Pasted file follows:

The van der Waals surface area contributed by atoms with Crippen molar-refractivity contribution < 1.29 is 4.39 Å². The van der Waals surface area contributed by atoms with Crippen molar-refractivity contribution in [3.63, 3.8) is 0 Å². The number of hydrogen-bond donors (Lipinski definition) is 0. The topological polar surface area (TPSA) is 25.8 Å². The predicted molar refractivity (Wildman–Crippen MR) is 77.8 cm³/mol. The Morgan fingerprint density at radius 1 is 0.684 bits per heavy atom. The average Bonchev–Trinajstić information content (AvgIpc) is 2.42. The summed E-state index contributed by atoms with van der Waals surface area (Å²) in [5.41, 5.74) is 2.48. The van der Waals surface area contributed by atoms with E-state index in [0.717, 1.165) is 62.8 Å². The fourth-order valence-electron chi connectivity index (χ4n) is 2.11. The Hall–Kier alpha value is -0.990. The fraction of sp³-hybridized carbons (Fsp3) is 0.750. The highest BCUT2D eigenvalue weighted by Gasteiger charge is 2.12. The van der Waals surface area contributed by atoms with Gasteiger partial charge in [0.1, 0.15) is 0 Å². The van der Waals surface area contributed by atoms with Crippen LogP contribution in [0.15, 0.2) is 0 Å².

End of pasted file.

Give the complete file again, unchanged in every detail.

The van der Waals surface area contributed by atoms with Crippen molar-refractivity contribution < 1.29 is 4.39 Å². The van der Waals surface area contributed by atoms with Crippen molar-refractivity contribution in [3.63, 3.8) is 0 Å². The number of hydrogen-bond donors (Lipinski definition) is 0. The topological polar surface area (TPSA) is 25.8 Å². The predicted molar refractivity (Wildman–Crippen MR) is 77.8 cm³/mol. The Morgan fingerprint density at radius 1 is 0.684 bits per heavy atom. The average Bonchev–Trinajstić information content (AvgIpc) is 2.42. The summed E-state index contributed by atoms with van der Waals surface area (Å²) in [5.41, 5.74) is 2.48. The van der Waals surface area contributed by atoms with E-state index in [0.717, 1.165) is 62.8 Å². The fourth-order valence-electron chi connectivity index (χ4n) is 2.11. The Hall–Kier alpha value is -0.990. The fraction of sp³-hybridized carbons (Fsp3) is 0.750. The highest BCUT2D eigenvalue weighted by Gasteiger charge is 2.12. The van der Waals surface area contributed by atoms with Gasteiger partial charge in [0.1, 0.15) is 0 Å². The van der Waals surface area contributed by atoms with Crippen LogP contribution in [0.15, 0.2) is 0 Å².